In the Habs' room: Pacioretty feels better, will play in Sochi
Team ‘responded the right way’ to distractions, Therrien says
Carolina Hurricanes’ Riley Nash (20) tries to score as Montreal Canadiens Andrei Markov (79), of Russia, and goalie Carey Price defend during the third period of an NHL hockey game in Raleigh, N.C., Saturday, Feb. 8, 2014. Montreal won 4-1.
Photograph by: Gerry Broome, AP
RALEIGH, N.C. — David Desharnais is known for his pinpoint passes but he said he had to adopt a new role after his longtime friend and linemate Max Pacioretty was injured in the first period of Saturday’s game against the Carolina Hurricanes.
“(Pacioretty) is a big part of our offence when he’s shooting the puck and when he’s not there, somebody has to pick it up,” said Desharnais, who scored twice in the Canadiens’ 4-1 win at PNC Arena. “I had some nice setups. I do it quite often but it’s nice to be on the receiving end.”
Rene Bourque set up Desharnais for the Canadiens’ first goal and Brendan Gallagher collected the second of his two assists on Desharnais’s second goal, which put Montreal ahead 3-1.
“We were facing a lot of distractions, all 30 teams were, and we responded the right way,” said coach Michel Therrien, whose team went into the break with three consecutive wins. “We had a lot of leadership and we needed everyone to step up, not just two or three players, but we started our comeback when (Desharnais) scored that first goal.”
“Davey’s a big part of our team,” said goaltender Carey Price, who stopped 31 shots. “He’s a quiet leader and he stepped up tonight.”
“There was no panic,” Desharnais said. “We scored two goals in the second and added two more in the third. We had a little slump a few weeks ago and we wanted to get out of it and we needed these three wins to stay up in the standings.”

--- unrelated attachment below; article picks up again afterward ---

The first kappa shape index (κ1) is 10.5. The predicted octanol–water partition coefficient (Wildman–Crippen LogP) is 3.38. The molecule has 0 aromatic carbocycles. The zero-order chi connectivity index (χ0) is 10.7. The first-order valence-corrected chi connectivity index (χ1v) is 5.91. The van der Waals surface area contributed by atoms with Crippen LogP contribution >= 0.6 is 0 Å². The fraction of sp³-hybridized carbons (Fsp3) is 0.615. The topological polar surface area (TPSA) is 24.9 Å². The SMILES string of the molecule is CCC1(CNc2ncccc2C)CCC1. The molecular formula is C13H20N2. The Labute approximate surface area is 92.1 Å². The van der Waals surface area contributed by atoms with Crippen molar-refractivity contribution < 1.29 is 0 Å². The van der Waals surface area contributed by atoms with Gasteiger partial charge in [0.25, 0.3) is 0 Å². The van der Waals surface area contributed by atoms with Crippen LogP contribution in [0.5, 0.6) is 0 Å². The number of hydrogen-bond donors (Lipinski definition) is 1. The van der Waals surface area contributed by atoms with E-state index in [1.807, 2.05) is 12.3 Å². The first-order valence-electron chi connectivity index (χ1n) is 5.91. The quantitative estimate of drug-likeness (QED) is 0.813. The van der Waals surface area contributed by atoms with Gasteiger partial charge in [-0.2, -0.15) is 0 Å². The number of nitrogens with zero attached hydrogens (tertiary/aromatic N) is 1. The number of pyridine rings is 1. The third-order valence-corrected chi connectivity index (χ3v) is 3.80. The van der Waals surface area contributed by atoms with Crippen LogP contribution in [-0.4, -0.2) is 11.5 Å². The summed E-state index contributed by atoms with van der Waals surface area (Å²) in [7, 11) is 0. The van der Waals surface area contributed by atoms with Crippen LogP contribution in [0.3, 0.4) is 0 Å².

The Canadiens remained in third place in the Atlantic Division with 70 points, one back of Tampa Bay. Toronto also has 70 points but has played one more game. Montreal and Toronto also moved six points clear of fifth-place Detroit.
The Canadiens were being outplayed by a wide margin in the second period before Desharnais scored at 17:52. The injury to Pacioretty may have taken some of the wind out of the Canadiens’ sails but it definitely took the wind away from Pacioretty.
“I had trouble catching my breath,” said Pacioretty, who was driving to the net when he was shoved by Carolina’s Brett Bellemore. He hit a goalpost and had to be helped from the ice.
“It’s a play I make often,” Pacioretty said. “I went in a little awkwardly and I dinged my arm and my hip but I feel good now.”
Pacioretty admitted that his first thought was that the injury would torpedo his chances of representing the U.S. in Sochi.
“I was very worried at first,” he said. “It was tough to breathe and I was having back spasms but I had x-rays and there was nothing broken. I had some treatments while the game was going on and I feel better, I was in a lot of pain but I could tell it was more muscular. I don’t feel that bad right now and I have a couple of days before we start playing in Sochi.”
Therrien said also thought of Sochi when he saw Pacioretty hit the post.
“I was hoping that it was not a big injury because you want your players to participate (in the Olympics),” Therrien said.
“It was scary for him and it would have been terrible if he missed the Olympics,” said Price, who has been polishing his credentials as the No. 1 goalie for Team Canada. He is 4-1-1 in his last six starts and he has allowed only seven goals on 210 shots for a save percentage of .967.
“I think confidence is a big part and it was definitely important to play well going into the break,” said Price. He said he hadn’t started thinking about Sochi but that process would probably begin when he boarded a charter flight to Russia on Sunday.
© Copyright (c) The Montreal Gazette